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Published February 24, 2023
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Debt Collectors: What To Do If One Contacts You

A debt collector is a person or company that attempts to recover money owed. Know your rights when it comes to legal debt collection.

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Serious debt can drain your energy and leave you paralysed by fear. To make matters worse, lingering unpaid debt may be turned over to a debt collector. 

It’s a debt collector’s job to recover funds that are owed to a creditor, and sometimes they can be quite ruthless in their pursuit of that goal. 

If a debt collector has contacted you, it’s important to know your rights and the best course of action to take. 

What is a debt collector? 

A debt collector is sent by a lender (or acts on his or her behalf) to collect unpaid dues. Debt collectors aren’t usually sent for one bill but rather, a cumulative period of unpaid accounts. Debt collection is legal. It’s their right to seek out the fees for the services provided. What isn’t okay is using sleazy, divisive and threatening tactics to receive payment. Having unpaid debts doesn’t erase your rights.

While you might be tempted to ignore their calls, like everything financial-related, it’s best to handle debt collection head-on. 

Types and minimum amounts of debt they can collect 

No minimum debt amount is required to send it to a collection agency in Australia. However, the bigger the debt, the more incentive a company has to chase payment.

Debt collectors are employed to settle all kinds of unpaid bills, including: 

What debt collectors can do 

Australian law prevents debt collectors from using unlawful, unprofessional tactics. As consumers, knowing what debt collectors can and can’t do is important. Lenders can face criminal charges if they employ a debt collector who breaks the law to recover unpaid dues.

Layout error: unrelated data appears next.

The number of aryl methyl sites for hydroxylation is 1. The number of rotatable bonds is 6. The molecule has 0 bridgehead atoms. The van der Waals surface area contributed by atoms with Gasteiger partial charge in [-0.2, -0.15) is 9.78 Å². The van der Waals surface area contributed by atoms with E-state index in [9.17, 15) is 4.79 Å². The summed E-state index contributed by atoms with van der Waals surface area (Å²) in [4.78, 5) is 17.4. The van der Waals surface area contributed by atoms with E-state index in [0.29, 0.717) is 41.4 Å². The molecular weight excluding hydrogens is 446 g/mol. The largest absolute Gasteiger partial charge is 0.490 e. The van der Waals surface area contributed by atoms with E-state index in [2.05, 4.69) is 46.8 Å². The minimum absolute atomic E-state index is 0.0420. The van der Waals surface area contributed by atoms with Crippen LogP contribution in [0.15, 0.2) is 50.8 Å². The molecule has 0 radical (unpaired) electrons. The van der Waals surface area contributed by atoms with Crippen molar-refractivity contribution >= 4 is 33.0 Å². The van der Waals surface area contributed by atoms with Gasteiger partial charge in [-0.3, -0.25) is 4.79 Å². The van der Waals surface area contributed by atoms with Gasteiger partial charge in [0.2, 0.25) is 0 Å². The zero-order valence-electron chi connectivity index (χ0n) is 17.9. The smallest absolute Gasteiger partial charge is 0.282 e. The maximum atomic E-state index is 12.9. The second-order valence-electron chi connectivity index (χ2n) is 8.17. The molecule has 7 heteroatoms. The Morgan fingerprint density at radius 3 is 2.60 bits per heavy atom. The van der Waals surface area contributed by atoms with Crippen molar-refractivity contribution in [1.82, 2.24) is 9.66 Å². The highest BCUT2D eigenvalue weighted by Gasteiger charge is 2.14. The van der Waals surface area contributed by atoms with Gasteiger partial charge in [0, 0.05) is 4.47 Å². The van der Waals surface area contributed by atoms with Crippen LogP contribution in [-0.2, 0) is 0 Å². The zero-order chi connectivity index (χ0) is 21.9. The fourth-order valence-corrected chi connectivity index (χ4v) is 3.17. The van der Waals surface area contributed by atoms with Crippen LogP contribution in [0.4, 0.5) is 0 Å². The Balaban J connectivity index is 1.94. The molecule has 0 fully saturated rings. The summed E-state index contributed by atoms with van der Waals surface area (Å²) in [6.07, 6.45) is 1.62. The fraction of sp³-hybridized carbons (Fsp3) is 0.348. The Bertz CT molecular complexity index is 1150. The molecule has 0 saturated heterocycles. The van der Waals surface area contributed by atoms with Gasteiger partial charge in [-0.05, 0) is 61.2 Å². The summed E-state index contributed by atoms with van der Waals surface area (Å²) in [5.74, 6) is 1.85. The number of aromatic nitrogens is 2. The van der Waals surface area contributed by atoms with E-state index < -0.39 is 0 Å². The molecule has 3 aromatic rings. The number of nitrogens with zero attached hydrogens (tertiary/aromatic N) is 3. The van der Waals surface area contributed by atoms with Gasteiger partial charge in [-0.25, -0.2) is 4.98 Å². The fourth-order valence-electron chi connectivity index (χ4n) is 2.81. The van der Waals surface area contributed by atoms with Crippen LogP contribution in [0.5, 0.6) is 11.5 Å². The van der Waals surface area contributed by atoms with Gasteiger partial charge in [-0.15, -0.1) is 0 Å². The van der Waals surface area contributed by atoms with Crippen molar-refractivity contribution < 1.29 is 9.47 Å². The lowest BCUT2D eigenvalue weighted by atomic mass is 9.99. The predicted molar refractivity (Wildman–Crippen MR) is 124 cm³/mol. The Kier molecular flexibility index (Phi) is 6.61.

Debt collectors are legally able to: 

  • contact you to request payment
  • ask the reason why you haven’t made a payment
  • explain the consequences of failing to make a payment
  • repossess items (on a debt of more than $10,000) after the 30-day notice period has passed 
  • offer a settlement or a payment plan
  • review a payment plan after the agreed period.

Debt collectors can contact you in the following ways: 

  • By phone: A collector can call you Monday to Friday, 7.30am – 9.00pm, Saturday and Sunday, 9.00am – 9.00pm. They can contact you up to three times per week or 10 times per month. 
  • Email and social media: They can message you on one of your profiles, so long as they’re certain it’s yours (and you don’t share the account). 
  • In-person: This is the last resort. If you haven’t replied to their calls or messages, they can arrive at your door any day between 9.00am – 9.00pm. 

🤓 Nerdy Tip

Debt collectors can contact or visit your workplace during regular working hours, another reason not to avoid their communication efforts. Seeing a stranger at your office will only make matters worse. Try to treat the debt collector as someone who is trying to help you. These people have seen it all and will likely be able to offer advice and a strategy for repayment. It doesn’t have to get nasty.  

What debt collectors can’t do 

Debt collectors are not able to:

  • trespass on your property
  • use abusive verbal language or lay a finger on you